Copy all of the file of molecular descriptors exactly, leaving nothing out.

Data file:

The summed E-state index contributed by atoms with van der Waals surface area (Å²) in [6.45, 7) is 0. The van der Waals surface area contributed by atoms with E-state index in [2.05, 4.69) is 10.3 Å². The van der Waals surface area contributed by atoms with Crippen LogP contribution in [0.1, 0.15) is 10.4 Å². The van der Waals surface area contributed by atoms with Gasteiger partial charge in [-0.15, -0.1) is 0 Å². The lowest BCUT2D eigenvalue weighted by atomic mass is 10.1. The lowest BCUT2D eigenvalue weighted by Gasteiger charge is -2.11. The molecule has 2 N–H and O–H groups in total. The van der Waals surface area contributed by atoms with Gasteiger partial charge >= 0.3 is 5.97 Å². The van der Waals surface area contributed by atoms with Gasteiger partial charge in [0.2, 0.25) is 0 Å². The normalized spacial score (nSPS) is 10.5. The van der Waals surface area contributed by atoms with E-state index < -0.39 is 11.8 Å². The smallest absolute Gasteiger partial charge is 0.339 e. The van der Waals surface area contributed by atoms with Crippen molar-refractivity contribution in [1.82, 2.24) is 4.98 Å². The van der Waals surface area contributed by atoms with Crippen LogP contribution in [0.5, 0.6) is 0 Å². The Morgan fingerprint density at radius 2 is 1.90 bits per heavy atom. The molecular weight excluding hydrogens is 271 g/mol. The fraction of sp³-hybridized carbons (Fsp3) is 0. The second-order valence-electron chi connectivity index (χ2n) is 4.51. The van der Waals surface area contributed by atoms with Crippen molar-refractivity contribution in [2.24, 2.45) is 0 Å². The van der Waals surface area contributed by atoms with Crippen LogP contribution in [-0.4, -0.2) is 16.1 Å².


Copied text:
The summed E-state index contributed by atoms with van der Waals surface area (Å²) in [6.45, 7) is 0. The van der Waals surface area contributed by atoms with E-state index in [2.05, 4.69) is 10.3 Å². The van der Waals surface area contributed by atoms with Crippen LogP contribution in [0.1, 0.15) is 10.4 Å². The van der Waals surface area contributed by atoms with Gasteiger partial charge in [-0.15, -0.1) is 0 Å². The lowest BCUT2D eigenvalue weighted by atomic mass is 10.1. The lowest BCUT2D eigenvalue weighted by Gasteiger charge is -2.11. The molecule has 2 N–H and O–H groups in total. The van der Waals surface area contributed by atoms with Gasteiger partial charge >= 0.3 is 5.97 Å². The van der Waals surface area contributed by atoms with Gasteiger partial charge in [0.2, 0.25) is 0 Å². The normalized spacial score (nSPS) is 10.5. The van der Waals surface area contributed by atoms with E-state index < -0.39 is 11.8 Å². The smallest absolute Gasteiger partial charge is 0.339 e. The van der Waals surface area contributed by atoms with Crippen molar-refractivity contribution in [1.82, 2.24) is 4.98 Å². The van der Waals surface area contributed by atoms with Crippen LogP contribution in [0.5, 0.6) is 0 Å². The Morgan fingerprint density at radius 2 is 1.90 bits per heavy atom. The molecular weight excluding hydrogens is 271 g/mol. The fraction of sp³-hybridized carbons (Fsp3) is 0. The second-order valence-electron chi connectivity index (χ2n) is 4.51. The van der Waals surface area contributed by atoms with Crippen molar-refractivity contribution in [2.24, 2.45) is 0 Å². The van der Waals surface area contributed by atoms with Crippen LogP contribution in [-0.4, -0.2) is 16.1 Å².